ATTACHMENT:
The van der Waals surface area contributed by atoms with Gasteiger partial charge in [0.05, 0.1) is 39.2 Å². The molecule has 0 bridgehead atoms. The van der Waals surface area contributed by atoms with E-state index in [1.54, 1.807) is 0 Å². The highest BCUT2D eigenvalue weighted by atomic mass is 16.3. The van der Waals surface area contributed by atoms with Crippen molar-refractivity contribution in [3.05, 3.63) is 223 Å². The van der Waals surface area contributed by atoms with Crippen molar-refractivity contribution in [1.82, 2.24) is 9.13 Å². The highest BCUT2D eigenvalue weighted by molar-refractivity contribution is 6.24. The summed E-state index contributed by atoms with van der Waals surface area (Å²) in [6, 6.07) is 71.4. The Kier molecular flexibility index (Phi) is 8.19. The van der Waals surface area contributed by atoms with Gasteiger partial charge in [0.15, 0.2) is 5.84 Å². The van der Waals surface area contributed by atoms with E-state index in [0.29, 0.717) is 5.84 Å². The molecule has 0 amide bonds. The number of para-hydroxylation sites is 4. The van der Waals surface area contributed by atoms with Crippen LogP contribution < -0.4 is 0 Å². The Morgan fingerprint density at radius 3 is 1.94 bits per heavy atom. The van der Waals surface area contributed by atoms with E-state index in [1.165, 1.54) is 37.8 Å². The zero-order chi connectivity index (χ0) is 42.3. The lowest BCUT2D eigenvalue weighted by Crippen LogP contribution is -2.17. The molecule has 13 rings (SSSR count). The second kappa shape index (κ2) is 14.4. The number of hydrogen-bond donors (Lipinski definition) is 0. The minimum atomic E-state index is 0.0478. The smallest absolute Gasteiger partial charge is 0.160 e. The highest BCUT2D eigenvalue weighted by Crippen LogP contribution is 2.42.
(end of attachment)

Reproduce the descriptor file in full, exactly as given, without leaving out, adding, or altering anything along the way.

The van der Waals surface area contributed by atoms with Gasteiger partial charge in [0.05, 0.1) is 39.2 Å². The molecule has 0 bridgehead atoms. The van der Waals surface area contributed by atoms with E-state index in [1.54, 1.807) is 0 Å². The highest BCUT2D eigenvalue weighted by atomic mass is 16.3. The van der Waals surface area contributed by atoms with Crippen molar-refractivity contribution in [3.05, 3.63) is 223 Å². The van der Waals surface area contributed by atoms with Crippen molar-refractivity contribution in [1.82, 2.24) is 9.13 Å². The highest BCUT2D eigenvalue weighted by molar-refractivity contribution is 6.24. The summed E-state index contributed by atoms with van der Waals surface area (Å²) in [6, 6.07) is 71.4. The Kier molecular flexibility index (Phi) is 8.19. The van der Waals surface area contributed by atoms with Gasteiger partial charge in [0.15, 0.2) is 5.84 Å². The van der Waals surface area contributed by atoms with E-state index in [0.29, 0.717) is 5.84 Å². The molecule has 0 amide bonds. The number of para-hydroxylation sites is 4. The van der Waals surface area contributed by atoms with Crippen LogP contribution < -0.4 is 0 Å². The Morgan fingerprint density at radius 3 is 1.94 bits per heavy atom. The van der Waals surface area contributed by atoms with E-state index in [1.165, 1.54) is 37.8 Å². The zero-order chi connectivity index (χ0) is 42.3. The lowest BCUT2D eigenvalue weighted by Crippen LogP contribution is -2.17. The molecule has 13 rings (SSSR count). The second kappa shape index (κ2) is 14.4. The number of hydrogen-bond donors (Lipinski definition) is 0. The minimum atomic E-state index is 0.0478. The smallest absolute Gasteiger partial charge is 0.160 e. The highest BCUT2D eigenvalue weighted by Crippen LogP contribution is 2.42.